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Contrived Tears with Adenovirus

Ursa BioScience will soon offer Contrived Tears with Adenovirus in 1 and 5 ml vials for researchers and diagnostic applications alike. Containing complete but dead viral material, our tears are ideal for PCR and immunoassay testing / calibration applications.

All Ursa BioScience™ tear products are intended for research use only and are not intended for human or animal use.

Ocular Infections

Adenoviruses present a serious public health risk and are responsible for 65-90 % of viral conjunctivitis and 15-70 % of all cases of infectious conjunctivitis worldwide. [1] Unlike many bacterial pathogens, such as Staphylococcus aureus and Staphylococcus epidermidis, which are often part of the normal ocular flora, [2] the presence of adenovirus by culture is indicative of active infection.[3]

Adenoviruses are non-enveloped, double-stranded-DNA viruses with icosahedral capsids. [4] Of the seven species (A to G), Species D overwhelmingly causes conjunctivitis, [5, 6] with species E found in both respiratory and ocular infections, but more commonly in conjunctivitis. [5]

Adenoviral ocular infections are classified into four distinct syndromes: pharyngoconjunctival fever (PCF); epidemic keratoconjunctivitis (EKC); acute nonspecific follicular conjunctivitis (NCF) and chronic keratoconjunctivitis. Of the four distinct syndromes, EKC is the most serious form of ocular adenoviral infection and is usually associated with serotypes 8 and 19. EKC is readily transmitted via close personal contact as well as during non-sterile eye examinations with contaminated ophthalmic instruments. [7] After an eight-day incubation period, tears and saliva are contagious for about two weeks. The conjunctivitis almost always is resolved within a 2-3 week window.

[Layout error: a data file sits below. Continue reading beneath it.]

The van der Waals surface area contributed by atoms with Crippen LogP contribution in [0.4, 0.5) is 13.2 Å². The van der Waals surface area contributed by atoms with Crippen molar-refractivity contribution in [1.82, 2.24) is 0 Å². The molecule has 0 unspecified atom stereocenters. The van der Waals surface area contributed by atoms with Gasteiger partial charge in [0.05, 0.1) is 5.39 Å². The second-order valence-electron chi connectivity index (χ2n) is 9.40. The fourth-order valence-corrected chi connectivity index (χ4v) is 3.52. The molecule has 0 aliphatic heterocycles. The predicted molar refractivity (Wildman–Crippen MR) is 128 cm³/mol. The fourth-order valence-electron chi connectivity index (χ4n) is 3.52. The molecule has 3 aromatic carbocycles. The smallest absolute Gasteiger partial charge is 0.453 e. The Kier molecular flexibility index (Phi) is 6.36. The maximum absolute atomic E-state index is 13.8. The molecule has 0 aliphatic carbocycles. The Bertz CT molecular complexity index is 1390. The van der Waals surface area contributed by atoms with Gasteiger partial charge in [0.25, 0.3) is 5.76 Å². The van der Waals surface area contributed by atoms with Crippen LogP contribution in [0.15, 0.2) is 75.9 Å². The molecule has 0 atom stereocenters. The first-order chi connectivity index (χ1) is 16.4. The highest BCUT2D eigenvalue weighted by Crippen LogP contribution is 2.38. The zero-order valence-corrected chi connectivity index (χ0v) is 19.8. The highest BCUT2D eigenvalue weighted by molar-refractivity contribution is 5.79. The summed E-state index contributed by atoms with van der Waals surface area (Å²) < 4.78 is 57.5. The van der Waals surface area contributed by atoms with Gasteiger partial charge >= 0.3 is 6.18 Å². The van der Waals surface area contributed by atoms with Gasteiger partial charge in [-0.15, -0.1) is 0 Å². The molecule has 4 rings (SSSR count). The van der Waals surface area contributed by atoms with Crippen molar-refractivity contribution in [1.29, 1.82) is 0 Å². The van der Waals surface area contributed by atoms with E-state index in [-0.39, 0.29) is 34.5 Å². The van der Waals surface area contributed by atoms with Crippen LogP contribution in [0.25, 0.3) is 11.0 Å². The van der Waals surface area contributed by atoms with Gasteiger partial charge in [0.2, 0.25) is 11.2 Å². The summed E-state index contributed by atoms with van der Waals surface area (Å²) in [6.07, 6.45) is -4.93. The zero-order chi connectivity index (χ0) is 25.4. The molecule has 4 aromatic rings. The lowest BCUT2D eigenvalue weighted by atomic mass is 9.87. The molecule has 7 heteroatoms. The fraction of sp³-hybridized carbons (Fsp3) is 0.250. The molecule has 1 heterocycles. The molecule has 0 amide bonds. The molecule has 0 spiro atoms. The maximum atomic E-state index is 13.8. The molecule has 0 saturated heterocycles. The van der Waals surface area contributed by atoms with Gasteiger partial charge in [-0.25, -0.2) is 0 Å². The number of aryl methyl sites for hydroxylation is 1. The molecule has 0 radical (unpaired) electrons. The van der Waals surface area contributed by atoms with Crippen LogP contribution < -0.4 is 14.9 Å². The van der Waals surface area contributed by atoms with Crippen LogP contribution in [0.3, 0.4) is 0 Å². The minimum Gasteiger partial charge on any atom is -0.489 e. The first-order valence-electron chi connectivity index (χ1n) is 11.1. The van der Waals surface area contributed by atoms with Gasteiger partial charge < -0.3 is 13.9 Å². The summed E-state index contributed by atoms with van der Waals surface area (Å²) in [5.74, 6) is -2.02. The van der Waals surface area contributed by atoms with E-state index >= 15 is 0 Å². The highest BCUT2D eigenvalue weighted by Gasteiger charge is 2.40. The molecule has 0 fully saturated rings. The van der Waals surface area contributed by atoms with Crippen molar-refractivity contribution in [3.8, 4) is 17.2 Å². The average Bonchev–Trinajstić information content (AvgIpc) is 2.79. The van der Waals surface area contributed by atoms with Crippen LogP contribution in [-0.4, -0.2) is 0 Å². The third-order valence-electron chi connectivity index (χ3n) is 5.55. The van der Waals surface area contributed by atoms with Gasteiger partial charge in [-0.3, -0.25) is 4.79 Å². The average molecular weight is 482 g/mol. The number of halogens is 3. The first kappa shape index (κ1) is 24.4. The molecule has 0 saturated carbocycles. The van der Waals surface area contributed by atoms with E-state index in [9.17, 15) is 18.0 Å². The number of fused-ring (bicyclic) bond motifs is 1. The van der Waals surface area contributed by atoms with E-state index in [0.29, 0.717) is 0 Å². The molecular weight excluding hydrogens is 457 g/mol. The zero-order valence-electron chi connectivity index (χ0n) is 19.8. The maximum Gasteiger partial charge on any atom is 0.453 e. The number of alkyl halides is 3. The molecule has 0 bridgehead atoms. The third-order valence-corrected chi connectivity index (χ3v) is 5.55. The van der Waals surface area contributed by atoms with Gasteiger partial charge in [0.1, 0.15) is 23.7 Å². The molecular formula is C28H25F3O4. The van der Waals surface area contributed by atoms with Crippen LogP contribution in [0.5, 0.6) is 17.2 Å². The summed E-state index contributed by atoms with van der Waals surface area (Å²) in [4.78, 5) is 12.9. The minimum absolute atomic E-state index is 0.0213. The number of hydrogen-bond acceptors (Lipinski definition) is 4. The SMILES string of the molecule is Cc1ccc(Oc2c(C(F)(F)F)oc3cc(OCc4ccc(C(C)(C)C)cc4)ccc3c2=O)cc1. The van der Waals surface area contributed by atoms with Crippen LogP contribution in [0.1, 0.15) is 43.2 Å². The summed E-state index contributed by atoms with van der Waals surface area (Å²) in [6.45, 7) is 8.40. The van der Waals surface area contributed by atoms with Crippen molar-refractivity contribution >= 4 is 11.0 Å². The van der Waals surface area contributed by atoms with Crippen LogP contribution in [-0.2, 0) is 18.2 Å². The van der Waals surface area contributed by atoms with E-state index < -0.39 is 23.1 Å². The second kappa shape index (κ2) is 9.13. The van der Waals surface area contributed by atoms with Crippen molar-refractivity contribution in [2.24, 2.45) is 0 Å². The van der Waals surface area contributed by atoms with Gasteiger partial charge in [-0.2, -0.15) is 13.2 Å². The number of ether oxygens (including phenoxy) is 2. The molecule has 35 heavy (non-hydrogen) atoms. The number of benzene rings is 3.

Cited References

[1] Maranhao, A.G., et al., Molecular epidemiology of adenovirus conjunctivitis in rio de janeiro, brazil, between 2004 and 2007. Revista Do Instituto De Medicina Tropical De Sao Paulo, 2009. 51(4): p. 227-229.

[2] Abelson, M.B. and M.R. Allansmith, Normal conjunctival wound edge flora of patients undergoing uncomplicated cataract extraction. Am J Ophthalmol., 1973. 76(4): p. 561-5.

[3] Gigliotti, F., et al., Etiology of acute conjunctivitis in children. J Pediatr, 1981. 98(4): p. 531-6.

[4] Swenson PD, W.G., Allard A, Hierholzer JC. Adenoviruses. In: Manual of Clinical Microbiology, 8 ed, vol 2. Washington, D.C.: ASM Press, 2003.

[5] Chang, S.Y., et al., A community-derived outbreak of adenovirus type 3 in children in Taiwan between 2004 and 2005. Journal of Medical Virology, 2008. 80(1): p. 102-112.

[6] Sambursky, R.P., N. Fram, and E.J. Cohen, The prevalence of adenoviral conjunctivitis at the Wills Eye Hospital Emergency Room. Optometry, 2007. 78(5): p. 236-9.

[7] Tullo, A.B., Shipyard eye. Br Med J (Clin Res Ed), 1981. 283(6298): p. 1056-7.

 

 We offer Tear Analytical  Services, such as Viscosity and  Osmolarity determination for your samples.

adenovirus